Join SBN & NAN in Celebrating Black History Month

February is Black History Month, an important time for celebrating the accomplishments of Black Americans and recognizing their critical role in the advancement of psychological practice. This year the Society for Black Neuropsychology (SBN) and NAN have come together to recognize some notable black figures who have paved the way for people of color to participate in training and health services for black communities.

Olivia Juliette Hooker (February 12, 1915 – November 21, 2018)

Dr. Hooker was six years old, living in Tulsa, Oklahoma, when the Tulsa Race Riot erupted on May 31, 1921. Her family’s home was stormed during the event, which destroyed 35 city blocks of the successful Black community, left 9,000 unhoused, and resulted in at least 100 casualties. Dr. Hooker was instrumental in ensuring the impact of that violence was not forgotten through her work with the Tulsa Race Riot Commission. Dr. Hooker completed her undergraduate degree in psychology at the Ohio State University. She was the first African American woman to serve in the U.S. Coast Guard in 1945, and she used her GI benefits to complete a master’s degree at Teachers College, Columbia University, in 1946. She earned a Ph.D. in 1961 from the University of Rochester, as the only woman and only African American in her class. She worked as a psychology professor at Fordham University for 22 years and mentored many students and faculty. She also served as an early director of the Kennedy Child Study Center in New York City.

During her early work at the mental hygiene department of a women’s correctional facility in Albion, New York, she re-assessed many women after noticing that they were diagnosed with learning disabilities and being treated as less capable than they were. With re-evaluation, she supported their pursuit of better education and jobs. She later helped to establish the American Psychological Association’s Division 33: Intellectual and Developmental Disabilities. Her approach throughout her career was to meet others with an open mind, stating, “Don’t judge a person by the letters behind their name because there are very often cases in which you can learn something from the person that’s scrubbing the doorstep.”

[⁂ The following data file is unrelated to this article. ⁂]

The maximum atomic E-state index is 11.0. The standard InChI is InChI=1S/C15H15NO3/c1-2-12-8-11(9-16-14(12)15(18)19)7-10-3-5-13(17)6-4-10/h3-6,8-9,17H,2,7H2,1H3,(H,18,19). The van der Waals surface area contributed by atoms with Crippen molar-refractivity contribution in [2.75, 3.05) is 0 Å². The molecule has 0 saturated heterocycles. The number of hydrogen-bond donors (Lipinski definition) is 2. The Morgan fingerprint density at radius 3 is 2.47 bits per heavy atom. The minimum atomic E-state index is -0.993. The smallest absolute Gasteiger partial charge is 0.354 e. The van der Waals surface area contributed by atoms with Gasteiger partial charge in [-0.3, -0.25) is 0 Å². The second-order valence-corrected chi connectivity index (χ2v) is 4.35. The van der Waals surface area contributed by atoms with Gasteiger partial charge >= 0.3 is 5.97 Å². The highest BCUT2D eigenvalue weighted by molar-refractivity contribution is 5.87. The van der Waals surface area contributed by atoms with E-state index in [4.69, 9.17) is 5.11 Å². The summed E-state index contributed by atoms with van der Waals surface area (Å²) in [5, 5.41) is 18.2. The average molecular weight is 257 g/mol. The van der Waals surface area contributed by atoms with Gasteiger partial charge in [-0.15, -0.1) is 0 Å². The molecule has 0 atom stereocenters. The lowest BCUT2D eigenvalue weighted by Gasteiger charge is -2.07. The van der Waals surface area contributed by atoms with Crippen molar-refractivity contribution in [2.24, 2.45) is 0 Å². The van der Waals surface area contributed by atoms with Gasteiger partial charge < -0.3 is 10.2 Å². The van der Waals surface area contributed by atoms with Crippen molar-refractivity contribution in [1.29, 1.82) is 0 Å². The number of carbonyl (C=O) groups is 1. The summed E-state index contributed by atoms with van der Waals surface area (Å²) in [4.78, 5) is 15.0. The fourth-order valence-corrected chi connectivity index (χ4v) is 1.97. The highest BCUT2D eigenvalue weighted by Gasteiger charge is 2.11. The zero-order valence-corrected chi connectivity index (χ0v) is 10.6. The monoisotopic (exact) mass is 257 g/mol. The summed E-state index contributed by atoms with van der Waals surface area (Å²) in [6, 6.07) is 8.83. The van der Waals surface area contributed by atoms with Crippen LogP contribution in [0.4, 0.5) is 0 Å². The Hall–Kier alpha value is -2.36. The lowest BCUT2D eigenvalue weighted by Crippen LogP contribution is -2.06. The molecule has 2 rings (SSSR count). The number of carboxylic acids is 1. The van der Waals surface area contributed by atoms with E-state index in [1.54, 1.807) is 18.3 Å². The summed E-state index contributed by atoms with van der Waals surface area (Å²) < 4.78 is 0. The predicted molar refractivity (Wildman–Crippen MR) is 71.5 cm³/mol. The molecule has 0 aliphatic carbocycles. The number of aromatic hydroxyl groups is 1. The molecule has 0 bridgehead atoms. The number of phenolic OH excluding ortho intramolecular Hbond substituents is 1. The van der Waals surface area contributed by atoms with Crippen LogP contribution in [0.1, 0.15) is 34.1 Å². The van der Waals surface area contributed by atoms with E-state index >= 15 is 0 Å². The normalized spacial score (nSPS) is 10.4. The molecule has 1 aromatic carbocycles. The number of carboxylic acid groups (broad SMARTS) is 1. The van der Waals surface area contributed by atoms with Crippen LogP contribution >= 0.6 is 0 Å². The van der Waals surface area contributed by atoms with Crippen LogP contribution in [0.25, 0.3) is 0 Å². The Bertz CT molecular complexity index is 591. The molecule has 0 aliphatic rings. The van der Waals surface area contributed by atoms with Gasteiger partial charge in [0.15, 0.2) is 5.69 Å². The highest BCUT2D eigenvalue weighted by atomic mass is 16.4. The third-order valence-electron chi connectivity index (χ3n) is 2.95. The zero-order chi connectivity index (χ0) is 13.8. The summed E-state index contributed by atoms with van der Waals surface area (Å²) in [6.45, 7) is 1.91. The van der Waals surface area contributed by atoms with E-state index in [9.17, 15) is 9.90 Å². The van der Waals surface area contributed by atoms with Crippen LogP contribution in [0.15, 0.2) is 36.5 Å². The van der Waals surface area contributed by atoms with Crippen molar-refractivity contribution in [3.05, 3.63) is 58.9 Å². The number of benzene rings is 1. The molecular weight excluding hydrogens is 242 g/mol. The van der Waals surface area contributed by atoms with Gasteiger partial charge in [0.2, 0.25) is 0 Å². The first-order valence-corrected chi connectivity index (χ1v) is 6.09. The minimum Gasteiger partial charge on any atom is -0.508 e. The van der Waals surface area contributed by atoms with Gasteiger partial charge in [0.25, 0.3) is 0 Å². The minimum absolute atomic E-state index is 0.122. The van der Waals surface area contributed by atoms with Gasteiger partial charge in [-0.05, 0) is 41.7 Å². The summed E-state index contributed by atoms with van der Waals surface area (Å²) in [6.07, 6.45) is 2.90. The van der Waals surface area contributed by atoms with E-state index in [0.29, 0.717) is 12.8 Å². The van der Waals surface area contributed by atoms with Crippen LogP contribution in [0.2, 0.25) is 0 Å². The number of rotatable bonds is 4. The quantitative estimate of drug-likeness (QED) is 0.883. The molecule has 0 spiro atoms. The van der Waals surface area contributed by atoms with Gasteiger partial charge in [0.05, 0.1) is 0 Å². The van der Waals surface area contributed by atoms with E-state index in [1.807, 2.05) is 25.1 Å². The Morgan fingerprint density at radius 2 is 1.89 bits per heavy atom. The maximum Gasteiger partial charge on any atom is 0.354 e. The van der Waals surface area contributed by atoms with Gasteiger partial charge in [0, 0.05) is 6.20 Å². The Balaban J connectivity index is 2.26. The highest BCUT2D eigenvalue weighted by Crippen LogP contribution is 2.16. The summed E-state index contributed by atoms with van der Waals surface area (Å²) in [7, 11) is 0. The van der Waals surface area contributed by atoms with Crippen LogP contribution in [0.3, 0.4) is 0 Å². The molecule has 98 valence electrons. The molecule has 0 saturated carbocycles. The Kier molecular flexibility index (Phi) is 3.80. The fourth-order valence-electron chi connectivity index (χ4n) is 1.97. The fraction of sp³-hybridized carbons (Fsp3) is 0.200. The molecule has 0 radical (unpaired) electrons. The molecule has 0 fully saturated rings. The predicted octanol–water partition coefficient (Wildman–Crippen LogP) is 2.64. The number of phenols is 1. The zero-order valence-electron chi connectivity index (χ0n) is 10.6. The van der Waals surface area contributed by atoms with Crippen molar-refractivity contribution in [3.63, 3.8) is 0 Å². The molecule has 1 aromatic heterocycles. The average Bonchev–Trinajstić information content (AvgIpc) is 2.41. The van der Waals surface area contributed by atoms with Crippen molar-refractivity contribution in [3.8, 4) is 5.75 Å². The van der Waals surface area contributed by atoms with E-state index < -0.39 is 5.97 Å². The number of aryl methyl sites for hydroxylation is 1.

Reference: Miller, A., (2012). Living History: Pioneering psychologist and civil rights activist Olivia Hooker reflects on her legacy. Monitor, 43(10), p. 22.

Robert L. Williams, II (February 20, 1930 – August 12, 2020)

Dr. Williams was born in Biscoe, Arkansas, and attended high school in Little Rock. Results of a high school aptitude test pointed him toward a career in manual labor rather than college, which impacted his confidence to pursue higher education. Nevertheless, Dr.  Williams graduated high school at age 16 and spent a year in community college before transferring to nearby Philander Smith College, where he earned his bachelor’s degree in 1953. He earned his master’s of education in psychology from Wayne State University in 1955. He was subsequently hired as the first African American staff psychologist at Arkansas State Hospital. He received a doctorate in clinical psychology in 1961 from Washington University. Dr. Williams’ illustrious career included appointments as assistant chief psychologist at the Jefferson Barracks VA Hospital; director of a hospital improvement project in Spokane, WA; and a consultant for the National Institute of Mental Health. Dr. Williams was a founding member of the Association of Black Psychologists (serving as the organization’s president from 1969-1970) and co-founded Washington University’s Black Studies program after returning to the university in 1970.

Dr. Williams’ work included a focus on bias in standardized testing. He created the Black Intelligence Test of Cultural Homogeneity (1972) to highlight the cultural biases that impacted the test scores of children of color who took widely available standardized tests. In groups of black and white children who took the test, black children outperformed white children across multiple samples. His work also highlighted cultural differences in language, coining the term Ebonics, now more commonly referred to as African American Vernacular English (AAVA), at a conference on “The Cognitive and Language Development of Black Children.” He also wrote about an Afrocentric theory of black personality and racial scripting.

Reference: Otten, L., (2020). Obituary: Robert L. Williams II, founding director of Black Studies program, 90. The Source.